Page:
Jane Fonda reveals cancer diagnosis

Entertainment

Jane Fonda has been diagnosed with non-Hodgkin’s lymphoma and has started chemotherapy.

The actress and 1980s aerobics guru-turned-activist shared the news on her Instagram account, saying she feels “very lucky” because the cancer is “very treatable”.

Fonda, 84, said she wanted to make people aware that many Americans “don’t have access to quality health care” and that she wanted to discuss the effects of fossil fuels on human health.

She said: “So, my dear friends, I have something personal I want to share. I’ve been diagnosed with non-Hodgkin’s lymphoma and have started chemo treatments.

“This is a very treatable cancer. Eighty-percent of people survive, so I feel very lucky.

“I’m also lucky because I have health insurance and access to the best doctors and treatments.

“I realise, and it’s painful, that I am privileged in this.

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“Almost every family in America has had to deal with cancer at one time or another and far too many don’t have access to the quality health care I am receiving, and this is not right.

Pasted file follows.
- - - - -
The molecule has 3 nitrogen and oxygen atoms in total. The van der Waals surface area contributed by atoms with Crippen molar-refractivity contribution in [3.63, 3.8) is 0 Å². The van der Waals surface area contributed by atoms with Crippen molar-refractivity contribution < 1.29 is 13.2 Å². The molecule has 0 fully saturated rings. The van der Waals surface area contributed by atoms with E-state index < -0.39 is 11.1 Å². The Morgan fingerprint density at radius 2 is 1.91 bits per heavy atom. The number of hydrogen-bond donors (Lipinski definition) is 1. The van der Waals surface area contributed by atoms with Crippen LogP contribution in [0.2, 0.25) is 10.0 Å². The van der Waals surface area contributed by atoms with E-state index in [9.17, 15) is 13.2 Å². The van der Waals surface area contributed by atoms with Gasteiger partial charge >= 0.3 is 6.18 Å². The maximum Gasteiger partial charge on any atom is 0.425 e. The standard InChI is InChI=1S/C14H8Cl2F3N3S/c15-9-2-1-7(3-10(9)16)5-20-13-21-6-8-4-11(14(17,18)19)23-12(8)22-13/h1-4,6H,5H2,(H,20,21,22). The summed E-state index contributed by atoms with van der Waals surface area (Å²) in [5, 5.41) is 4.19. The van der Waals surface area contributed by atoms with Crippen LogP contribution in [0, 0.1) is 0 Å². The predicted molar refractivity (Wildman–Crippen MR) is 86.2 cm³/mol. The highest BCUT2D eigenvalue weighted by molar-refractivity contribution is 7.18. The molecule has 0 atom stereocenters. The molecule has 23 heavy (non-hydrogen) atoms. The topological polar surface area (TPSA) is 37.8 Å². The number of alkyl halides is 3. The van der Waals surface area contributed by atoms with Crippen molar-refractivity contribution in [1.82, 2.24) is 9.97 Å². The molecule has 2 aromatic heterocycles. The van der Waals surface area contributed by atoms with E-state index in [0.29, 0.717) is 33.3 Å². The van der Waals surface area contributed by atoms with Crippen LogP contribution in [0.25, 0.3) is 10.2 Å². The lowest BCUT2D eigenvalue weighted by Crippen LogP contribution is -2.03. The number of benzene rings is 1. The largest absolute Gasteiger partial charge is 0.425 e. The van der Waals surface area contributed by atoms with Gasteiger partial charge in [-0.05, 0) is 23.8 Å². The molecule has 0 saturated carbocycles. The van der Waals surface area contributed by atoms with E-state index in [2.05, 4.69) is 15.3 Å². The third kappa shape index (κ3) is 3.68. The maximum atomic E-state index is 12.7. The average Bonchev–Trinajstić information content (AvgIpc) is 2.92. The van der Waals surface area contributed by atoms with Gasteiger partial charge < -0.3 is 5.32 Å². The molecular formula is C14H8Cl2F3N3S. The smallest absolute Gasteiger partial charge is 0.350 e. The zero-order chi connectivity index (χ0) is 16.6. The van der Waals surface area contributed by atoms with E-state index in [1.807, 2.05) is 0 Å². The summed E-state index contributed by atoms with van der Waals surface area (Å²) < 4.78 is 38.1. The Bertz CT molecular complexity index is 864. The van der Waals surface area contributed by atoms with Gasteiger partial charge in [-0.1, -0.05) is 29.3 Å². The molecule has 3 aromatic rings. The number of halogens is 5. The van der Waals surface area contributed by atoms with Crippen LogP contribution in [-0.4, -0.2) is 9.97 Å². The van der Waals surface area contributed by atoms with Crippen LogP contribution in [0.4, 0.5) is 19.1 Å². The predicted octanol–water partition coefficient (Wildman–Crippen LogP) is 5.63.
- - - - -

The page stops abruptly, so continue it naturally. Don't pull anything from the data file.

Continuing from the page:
‘People need to know that fossil fuels cause cancer’

“We also need to be talking much more not just about cures but about causes so we can eliminate them.

“For example, people need to know that fossil fuels cause cancer. So do pesticides, many of which are fossil fuel-based, like mine.”

Fonda, who is a two-time Oscar winner, said she is doing chemotherapy for six months and has been “handling the treatments quite well”.

Jane Fonda was arrested again for protesting outside the Capitol in Washington DC in an effort to urge US officials to take climate change seriously.
Image:
Jane Fonda was arrested for protesting outside the Capitol in Washington DC while campaigning for US officials to take climate change seriously
Jane Fonda arested over climate change protest

‘Cancer is a teacher’

She added: “Cancer is a teacher and I’m paying attention to the lessons it holds for me. One thing it’s shown me already is the importance of community. Of growing and deepening one’s community so that we are not alone.

“And the cancer, along with my age – almost 85 – definitely teaches the importance of adapting to new realities.

“We’re living through the most consequential time in human history because what we do or don’t do right now will determine what kind of future there will be and I will not allow cancer to keep me from doing all I can, using every tool in my toolbox and that very much includes continuing to build this Fire Drill Fridays community and finding new ways to use our collective strength to make change.”

She said the US mid-term elections in November are “beyond inconsequential”, adding: “You can count on me to be right there together with you as we grow our army of climate champions.”

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